Blue Water Satellite Aims High to Expand its Customer Base, Boost its Sales Revenue and Attract New Investors

Shannon Beeman
March 30, 2015

Companies across a wide range of industries are clamoring for more detailed digital information about their land and water resources world-wide in order to increase sales and reduce costs. Until recently, those resources were monitored by taking physical samples of soil or water, sending them to a laboratory for analysis and obtaining limited information about one or two data points. Blue Water Satellites has transformed that data collection and analysis process and revolutionized the satellite-imagery industry.

“We are taking the lab and moving it into the sky,” says CEO Milt Baker, who co-founded the company in 2009 to commercialize patents licensed from Bowling Green State University in Ohio. The Toledo-based start-up obtains rich spectral imagery of large areas from government and commercial satellites and then uses proprietary image processing to provide high data density on minerals, chemicals, vegetation and biological organisms to customers at a fraction of the cost of laboratory-acquired data. “We take the spectral band information collected by sensors on satellites and are able to cull out the fingerprint for chemical and biological constituents,” Baker explains. “That’s our secret sauce.”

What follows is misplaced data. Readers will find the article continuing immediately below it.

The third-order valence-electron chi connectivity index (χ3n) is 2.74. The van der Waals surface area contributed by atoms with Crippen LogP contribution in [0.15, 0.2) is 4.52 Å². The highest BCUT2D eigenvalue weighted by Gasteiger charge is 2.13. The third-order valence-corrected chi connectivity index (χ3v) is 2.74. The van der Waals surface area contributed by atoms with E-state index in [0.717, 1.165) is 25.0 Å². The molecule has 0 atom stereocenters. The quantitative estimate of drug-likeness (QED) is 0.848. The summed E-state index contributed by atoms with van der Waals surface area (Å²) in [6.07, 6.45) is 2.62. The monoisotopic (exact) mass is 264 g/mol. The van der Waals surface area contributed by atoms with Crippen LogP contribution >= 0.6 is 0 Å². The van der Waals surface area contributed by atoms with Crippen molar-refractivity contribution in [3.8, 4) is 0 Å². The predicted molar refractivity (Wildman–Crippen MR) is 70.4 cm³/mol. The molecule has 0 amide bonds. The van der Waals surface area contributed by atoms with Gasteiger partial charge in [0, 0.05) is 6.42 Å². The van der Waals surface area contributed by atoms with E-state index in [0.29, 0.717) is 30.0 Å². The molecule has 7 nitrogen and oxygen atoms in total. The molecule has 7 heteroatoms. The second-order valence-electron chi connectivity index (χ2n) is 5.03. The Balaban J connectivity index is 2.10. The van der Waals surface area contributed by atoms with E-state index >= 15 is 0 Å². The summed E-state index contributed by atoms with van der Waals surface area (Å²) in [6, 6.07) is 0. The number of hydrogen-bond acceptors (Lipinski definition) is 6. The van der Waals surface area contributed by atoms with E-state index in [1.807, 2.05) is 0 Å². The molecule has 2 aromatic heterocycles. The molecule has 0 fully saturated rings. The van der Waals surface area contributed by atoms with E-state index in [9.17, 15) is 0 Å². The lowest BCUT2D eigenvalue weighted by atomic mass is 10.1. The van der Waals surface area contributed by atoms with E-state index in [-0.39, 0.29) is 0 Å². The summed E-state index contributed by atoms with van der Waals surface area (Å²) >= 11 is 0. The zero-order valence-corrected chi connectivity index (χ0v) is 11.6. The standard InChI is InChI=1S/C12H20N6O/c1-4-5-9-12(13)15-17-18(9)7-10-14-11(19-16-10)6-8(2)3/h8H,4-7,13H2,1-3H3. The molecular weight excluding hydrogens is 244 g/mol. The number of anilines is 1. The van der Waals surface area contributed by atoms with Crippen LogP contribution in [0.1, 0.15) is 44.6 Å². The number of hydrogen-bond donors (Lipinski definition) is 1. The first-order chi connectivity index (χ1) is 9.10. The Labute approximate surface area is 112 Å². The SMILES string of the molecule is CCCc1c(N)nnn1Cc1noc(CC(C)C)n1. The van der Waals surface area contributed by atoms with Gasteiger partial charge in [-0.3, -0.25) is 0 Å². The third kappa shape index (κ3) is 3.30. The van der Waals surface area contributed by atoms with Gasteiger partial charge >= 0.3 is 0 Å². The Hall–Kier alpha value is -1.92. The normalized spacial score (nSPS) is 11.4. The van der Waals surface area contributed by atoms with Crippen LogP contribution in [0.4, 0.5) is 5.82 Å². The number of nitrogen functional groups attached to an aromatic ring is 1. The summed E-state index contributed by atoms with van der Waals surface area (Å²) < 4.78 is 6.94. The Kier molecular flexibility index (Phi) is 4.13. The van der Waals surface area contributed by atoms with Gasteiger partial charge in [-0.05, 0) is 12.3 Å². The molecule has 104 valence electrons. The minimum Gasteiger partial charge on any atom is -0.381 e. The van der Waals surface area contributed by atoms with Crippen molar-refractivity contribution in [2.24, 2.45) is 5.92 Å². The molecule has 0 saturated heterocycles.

Blue Water Satellite is now partnering with Google and using Google Earth Engine and Maps Engine to automate the image-serving process. “Google found out about us quite by accident and made us a trusted tester to help them develop these image-processing tools,” he said. “We use their tools to process the satellite imagery data and sell that data to our customers. Our relationship with Google will be a great thing going forward.”

Currently, Blue Water Satellite has four major verticals of customers: oil and gas producers, pipeline companies, large environmental engineering firms and power-producing utilities. “Satellite imagery is global, so we see expansion of our customer base everywhere,” Baker says. The company achieved $1 million in sales in 2014, and has a growth target of $50 million in five years. To reach that goal, it needs investments in four platforms of growth and is seeking to an A round of financing of $3.5 million. To date, the company has received $1.8 million in funding from Rocket Ventures, Millstream Angels Group and several individual angel investors.

“Our investors were the ones who urged us to attend the Michigan Growth Capital Symposium in June because it would offer a great opportunity to interface with future investors,” Baker says. “We got help on refining our pitch from MGCS volunteers that was very valuable, and we incorporated their suggestions into our final presentation to investors. The symposium was very productive because we were able to meet with funds and get matched up with people who are interested in our business.” Although no financing deals have been finalized yet, Blue Water Satellite has progressed through the due diligence process with four potential investors. “I’m confident that one of the four will become an investor in our company,” Baker adds.

New industry trends, including the launch of a series of ultra-low-cost satellites in the near future, will expand global satellite coverage and improve the frequency of data collection and transmission. This bodes well for Blue Water Satellite. “We anticipate we will hit $3 million to $4 million in sales by the end of 2015,” Baker says. “Based on that growth track, we plan to return to the MGCS next year to update people on our progress and to see if other investors are interested in our company.”